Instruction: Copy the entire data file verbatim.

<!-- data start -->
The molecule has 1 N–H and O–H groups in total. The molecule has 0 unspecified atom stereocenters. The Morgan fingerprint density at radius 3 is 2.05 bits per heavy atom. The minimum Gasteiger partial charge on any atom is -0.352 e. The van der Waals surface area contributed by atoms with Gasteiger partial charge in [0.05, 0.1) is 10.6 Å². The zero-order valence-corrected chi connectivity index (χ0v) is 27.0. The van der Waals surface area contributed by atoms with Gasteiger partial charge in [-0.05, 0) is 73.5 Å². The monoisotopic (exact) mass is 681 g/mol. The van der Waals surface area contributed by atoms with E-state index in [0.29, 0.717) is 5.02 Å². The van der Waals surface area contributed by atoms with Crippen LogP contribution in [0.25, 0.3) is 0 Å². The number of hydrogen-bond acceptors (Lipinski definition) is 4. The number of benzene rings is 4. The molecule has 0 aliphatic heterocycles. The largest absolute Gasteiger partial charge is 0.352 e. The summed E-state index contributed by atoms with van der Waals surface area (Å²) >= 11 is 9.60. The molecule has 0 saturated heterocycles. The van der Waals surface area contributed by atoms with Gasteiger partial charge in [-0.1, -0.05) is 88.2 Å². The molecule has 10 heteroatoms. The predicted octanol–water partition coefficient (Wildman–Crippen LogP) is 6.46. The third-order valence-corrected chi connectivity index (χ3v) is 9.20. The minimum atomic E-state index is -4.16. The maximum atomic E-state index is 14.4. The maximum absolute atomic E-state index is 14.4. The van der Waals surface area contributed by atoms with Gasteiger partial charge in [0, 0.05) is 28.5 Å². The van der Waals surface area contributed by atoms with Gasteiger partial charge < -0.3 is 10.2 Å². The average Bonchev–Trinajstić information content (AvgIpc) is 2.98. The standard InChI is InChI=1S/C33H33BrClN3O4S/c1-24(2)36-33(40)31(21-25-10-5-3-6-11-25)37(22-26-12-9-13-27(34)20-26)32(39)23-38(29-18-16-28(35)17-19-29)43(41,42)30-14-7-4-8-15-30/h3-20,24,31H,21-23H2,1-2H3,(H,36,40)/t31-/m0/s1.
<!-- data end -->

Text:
The molecule has 1 N–H and O–H groups in total. The molecule has 0 unspecified atom stereocenters. The Morgan fingerprint density at radius 3 is 2.05 bits per heavy atom. The minimum Gasteiger partial charge on any atom is -0.352 e. The van der Waals surface area contributed by atoms with Gasteiger partial charge in [0.05, 0.1) is 10.6 Å². The zero-order valence-corrected chi connectivity index (χ0v) is 27.0. The van der Waals surface area contributed by atoms with Gasteiger partial charge in [-0.05, 0) is 73.5 Å². The monoisotopic (exact) mass is 681 g/mol. The van der Waals surface area contributed by atoms with E-state index in [0.29, 0.717) is 5.02 Å². The van der Waals surface area contributed by atoms with Crippen LogP contribution in [0.25, 0.3) is 0 Å². The number of hydrogen-bond acceptors (Lipinski definition) is 4. The number of benzene rings is 4. The molecule has 0 aliphatic heterocycles. The largest absolute Gasteiger partial charge is 0.352 e. The summed E-state index contributed by atoms with van der Waals surface area (Å²) >= 11 is 9.60. The molecule has 0 saturated heterocycles. The van der Waals surface area contributed by atoms with Gasteiger partial charge in [-0.1, -0.05) is 88.2 Å². The molecule has 10 heteroatoms. The predicted octanol–water partition coefficient (Wildman–Crippen LogP) is 6.46. The third-order valence-corrected chi connectivity index (χ3v) is 9.20. The minimum atomic E-state index is -4.16. The maximum atomic E-state index is 14.4. The maximum absolute atomic E-state index is 14.4. The van der Waals surface area contributed by atoms with Gasteiger partial charge in [0, 0.05) is 28.5 Å². The van der Waals surface area contributed by atoms with Gasteiger partial charge < -0.3 is 10.2 Å². The average Bonchev–Trinajstić information content (AvgIpc) is 2.98. The standard InChI is InChI=1S/C33H33BrClN3O4S/c1-24(2)36-33(40)31(21-25-10-5-3-6-11-25)37(22-26-12-9-13-27(34)20-26)32(39)23-38(29-18-16-28(35)17-19-29)43(41,42)30-14-7-4-8-15-30/h3-20,24,31H,21-23H2,1-2H3,(H,36,40)/t31-/m0/s1.